Fix v Start

The last 24 hours has been an interesting contrast between the challenges of fixing existing schools and opportunity to design new schools.
Yesterday, I visited MLA Partner Schools.  They support two large Los Angeles high schools—six thousand students between them.  One school is double shifted.  Nearly all of the students live in or near poverty.  Lots of students are new to English.  The funding is about lowest in the country (the lowest when you consider cost of living).  It is very difficult to dismiss a low performing teacher.  A small schedule change requires a school leadership to make a recommendation to a 16 person council, where a majority vote is required to enact the change (yes, it’s all in the teacher’s contract).  The micro-politics (my job, my kid, my school) are intense.  Add LAUSD, California, and federal policies to the Gordian knot and the challenge is extraordinary
You’ll notice that I said that MLA ‘supports’ two large schools.  They have a management contract with LAUSD but they do not have the opportunity to fully manage a turnaround like Arne Duncan envisions.  MLA (where I’m a director) has access to few of the levers of change necessary to transform learning—staff, schedule, curriculum, and resource allocation.  With limited control, MLA is coaching teachers, providing guidance to students, extending the learning day, running 7am to 7pm activities, and promoting student health and wellness.
This morning I spent two hours in a global virtual chat about schools of the future.  Needless to say, it was a different conversation than the intense incremental tinkering of LA school improvement.
Most encouraging is that tools for schools are getting better fast: engaging and adaptive content, rich Facebook-like social learning, detailed Salesforce-like intervention tracking, powerful data mining and visualization tools.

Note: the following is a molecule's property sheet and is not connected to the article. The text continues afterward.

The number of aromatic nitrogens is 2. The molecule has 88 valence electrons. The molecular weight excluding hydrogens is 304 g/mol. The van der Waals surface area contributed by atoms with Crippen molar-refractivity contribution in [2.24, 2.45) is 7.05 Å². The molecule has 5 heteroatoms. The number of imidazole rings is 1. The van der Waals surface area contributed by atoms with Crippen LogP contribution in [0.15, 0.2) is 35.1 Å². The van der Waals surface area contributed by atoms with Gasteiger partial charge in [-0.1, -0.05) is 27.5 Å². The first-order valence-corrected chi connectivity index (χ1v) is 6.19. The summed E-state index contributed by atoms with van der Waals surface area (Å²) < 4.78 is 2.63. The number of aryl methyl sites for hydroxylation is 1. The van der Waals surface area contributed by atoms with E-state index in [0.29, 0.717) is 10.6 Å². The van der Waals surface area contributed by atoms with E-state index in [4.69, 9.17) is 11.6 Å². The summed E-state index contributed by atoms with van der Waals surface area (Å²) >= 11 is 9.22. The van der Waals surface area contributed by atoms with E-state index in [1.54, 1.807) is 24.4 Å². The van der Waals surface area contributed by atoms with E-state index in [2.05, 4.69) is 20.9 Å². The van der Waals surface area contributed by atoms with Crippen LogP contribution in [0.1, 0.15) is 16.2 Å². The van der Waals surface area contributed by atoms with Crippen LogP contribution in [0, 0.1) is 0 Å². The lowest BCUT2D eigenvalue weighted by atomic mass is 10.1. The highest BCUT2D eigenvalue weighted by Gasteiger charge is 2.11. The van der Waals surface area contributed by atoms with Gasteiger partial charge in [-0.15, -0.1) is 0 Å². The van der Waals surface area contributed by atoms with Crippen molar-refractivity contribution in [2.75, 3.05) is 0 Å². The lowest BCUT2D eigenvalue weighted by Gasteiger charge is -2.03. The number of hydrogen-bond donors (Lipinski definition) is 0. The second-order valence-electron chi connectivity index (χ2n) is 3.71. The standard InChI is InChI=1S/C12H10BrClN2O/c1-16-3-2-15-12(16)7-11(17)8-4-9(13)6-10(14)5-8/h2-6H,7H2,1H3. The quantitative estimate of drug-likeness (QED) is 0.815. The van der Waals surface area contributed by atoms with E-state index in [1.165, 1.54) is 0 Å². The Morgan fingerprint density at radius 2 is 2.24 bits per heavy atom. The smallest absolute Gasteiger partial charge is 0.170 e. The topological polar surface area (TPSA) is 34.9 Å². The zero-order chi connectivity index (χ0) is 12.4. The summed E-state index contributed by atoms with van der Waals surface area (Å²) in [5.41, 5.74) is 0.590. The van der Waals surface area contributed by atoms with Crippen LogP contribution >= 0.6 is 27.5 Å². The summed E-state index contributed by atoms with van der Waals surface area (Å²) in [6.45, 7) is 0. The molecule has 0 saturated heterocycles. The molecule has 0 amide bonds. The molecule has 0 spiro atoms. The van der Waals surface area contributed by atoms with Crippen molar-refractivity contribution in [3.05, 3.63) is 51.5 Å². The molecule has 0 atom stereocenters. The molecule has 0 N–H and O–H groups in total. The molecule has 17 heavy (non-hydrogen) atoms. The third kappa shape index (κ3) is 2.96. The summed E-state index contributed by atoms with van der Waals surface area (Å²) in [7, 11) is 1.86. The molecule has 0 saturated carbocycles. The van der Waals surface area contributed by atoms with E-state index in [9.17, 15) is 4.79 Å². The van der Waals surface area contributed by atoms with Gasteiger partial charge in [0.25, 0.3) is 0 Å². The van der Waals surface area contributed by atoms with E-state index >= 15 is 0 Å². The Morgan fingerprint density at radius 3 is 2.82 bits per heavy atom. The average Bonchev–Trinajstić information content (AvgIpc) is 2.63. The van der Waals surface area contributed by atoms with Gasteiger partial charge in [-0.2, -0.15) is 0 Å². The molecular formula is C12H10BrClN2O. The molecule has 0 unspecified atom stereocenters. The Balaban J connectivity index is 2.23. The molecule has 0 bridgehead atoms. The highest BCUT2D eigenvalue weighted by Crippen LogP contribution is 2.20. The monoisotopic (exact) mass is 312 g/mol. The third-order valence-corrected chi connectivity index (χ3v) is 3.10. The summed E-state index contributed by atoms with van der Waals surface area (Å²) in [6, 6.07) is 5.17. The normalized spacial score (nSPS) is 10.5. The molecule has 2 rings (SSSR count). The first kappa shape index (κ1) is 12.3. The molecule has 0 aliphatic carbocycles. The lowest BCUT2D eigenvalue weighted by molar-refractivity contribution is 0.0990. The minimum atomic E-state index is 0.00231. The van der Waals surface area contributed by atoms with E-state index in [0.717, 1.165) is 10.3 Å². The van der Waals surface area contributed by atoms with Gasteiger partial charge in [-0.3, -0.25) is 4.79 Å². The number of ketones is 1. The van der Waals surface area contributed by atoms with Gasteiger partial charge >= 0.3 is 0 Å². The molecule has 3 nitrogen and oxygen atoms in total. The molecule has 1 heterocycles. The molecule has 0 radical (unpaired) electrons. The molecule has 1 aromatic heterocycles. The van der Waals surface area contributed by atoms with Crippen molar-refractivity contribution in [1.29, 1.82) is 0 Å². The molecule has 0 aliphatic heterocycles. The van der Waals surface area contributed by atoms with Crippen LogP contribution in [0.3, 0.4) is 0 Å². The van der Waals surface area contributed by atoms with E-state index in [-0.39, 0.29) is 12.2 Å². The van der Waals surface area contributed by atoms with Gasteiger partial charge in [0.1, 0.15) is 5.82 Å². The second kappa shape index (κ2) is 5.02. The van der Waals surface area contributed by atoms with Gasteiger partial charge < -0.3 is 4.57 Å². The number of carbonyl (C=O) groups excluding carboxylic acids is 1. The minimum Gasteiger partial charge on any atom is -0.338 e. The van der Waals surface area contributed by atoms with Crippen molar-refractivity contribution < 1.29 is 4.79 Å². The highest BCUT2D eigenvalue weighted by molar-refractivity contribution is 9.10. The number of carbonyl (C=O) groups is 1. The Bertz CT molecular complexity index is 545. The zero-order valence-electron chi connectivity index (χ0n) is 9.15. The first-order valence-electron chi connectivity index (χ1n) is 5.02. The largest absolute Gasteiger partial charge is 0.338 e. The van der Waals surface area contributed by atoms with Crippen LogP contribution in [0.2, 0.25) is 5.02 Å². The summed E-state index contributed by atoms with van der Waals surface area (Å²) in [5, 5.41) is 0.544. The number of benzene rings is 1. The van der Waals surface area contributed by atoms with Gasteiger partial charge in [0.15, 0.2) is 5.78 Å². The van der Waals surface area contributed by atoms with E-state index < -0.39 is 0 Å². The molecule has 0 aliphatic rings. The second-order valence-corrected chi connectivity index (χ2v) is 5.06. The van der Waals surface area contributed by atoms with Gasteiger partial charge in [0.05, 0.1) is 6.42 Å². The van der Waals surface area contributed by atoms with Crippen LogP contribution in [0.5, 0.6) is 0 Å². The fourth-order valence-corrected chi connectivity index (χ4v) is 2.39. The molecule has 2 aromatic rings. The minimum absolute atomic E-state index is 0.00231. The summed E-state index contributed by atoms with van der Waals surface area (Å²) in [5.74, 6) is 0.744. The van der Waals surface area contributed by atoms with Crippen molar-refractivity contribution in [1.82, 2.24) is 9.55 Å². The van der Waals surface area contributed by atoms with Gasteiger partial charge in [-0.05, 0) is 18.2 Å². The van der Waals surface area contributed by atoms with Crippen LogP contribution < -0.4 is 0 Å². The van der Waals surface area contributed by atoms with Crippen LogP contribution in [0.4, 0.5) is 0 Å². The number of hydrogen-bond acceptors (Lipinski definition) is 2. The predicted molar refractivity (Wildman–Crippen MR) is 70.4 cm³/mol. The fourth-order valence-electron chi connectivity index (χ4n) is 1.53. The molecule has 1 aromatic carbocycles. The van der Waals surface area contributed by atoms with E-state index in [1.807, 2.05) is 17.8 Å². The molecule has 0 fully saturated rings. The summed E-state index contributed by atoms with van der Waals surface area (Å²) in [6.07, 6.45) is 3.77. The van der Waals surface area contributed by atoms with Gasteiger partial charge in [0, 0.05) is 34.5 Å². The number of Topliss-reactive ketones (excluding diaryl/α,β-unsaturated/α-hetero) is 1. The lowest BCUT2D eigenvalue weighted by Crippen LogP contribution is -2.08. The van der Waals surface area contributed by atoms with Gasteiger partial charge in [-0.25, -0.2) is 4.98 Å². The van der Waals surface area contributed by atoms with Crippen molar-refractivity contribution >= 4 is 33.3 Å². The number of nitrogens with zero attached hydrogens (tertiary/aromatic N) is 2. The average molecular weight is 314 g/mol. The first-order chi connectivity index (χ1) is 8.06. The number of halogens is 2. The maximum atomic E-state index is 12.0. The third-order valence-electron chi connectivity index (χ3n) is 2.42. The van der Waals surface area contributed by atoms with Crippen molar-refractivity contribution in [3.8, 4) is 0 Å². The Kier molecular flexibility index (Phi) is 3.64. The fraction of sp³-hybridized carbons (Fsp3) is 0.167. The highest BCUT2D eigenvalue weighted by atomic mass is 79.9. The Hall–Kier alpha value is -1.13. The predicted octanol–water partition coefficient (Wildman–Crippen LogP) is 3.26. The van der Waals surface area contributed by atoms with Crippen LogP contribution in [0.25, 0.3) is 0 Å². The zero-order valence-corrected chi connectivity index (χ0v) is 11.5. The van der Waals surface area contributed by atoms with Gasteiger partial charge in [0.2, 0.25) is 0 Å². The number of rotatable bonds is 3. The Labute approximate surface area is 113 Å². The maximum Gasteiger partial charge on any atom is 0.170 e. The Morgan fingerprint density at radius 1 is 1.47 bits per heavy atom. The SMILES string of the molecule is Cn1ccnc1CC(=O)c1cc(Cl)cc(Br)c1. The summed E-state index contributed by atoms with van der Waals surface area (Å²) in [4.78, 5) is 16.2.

Emerging design principles:

  • School of one: personalized instruction, competency-based progress
  • Playlist + projects: integrated problem- and team-based projects
  • Unbounded: 7/24/365 access, a place to go where support and activities available 240 days/year
  • Connections: access to work/community based learning, dual enrollment, and student supports

The education paradox—radically constrained and empowered with new tools.  Unwinding the problems we’ve created is unbelievably complicated.  So far the only solution is closing/replacing bad schools, but MLA may construct a better alternative.  While that difficult work is underway, open new blended schools and create options any way you can.

Tom - Speaking Engagements

Tom Vander Ark

Tom Vander Ark is the CEO of Getting Smart. He has written or co-authored more than 50 books and papers including Getting Smart, Smart Cities, Smart Parents, Better Together, The Power of Place and Difference Making. He served as a public school superintendent and the first Executive Director of Education for the Bill & Melinda Gates Foundation.

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1 Comment

Core 4 All
11/4/2010

It may be difficult to dismiss under-performing teachers, but they can be re-trained to teach more effectively. By providing a curriculum that centers around the Common Core State Standards, teachers can be trained to deliver a skills-based curriculum through a unit design process that focuses on skills and common assessments. http://core4all.wordpress.com

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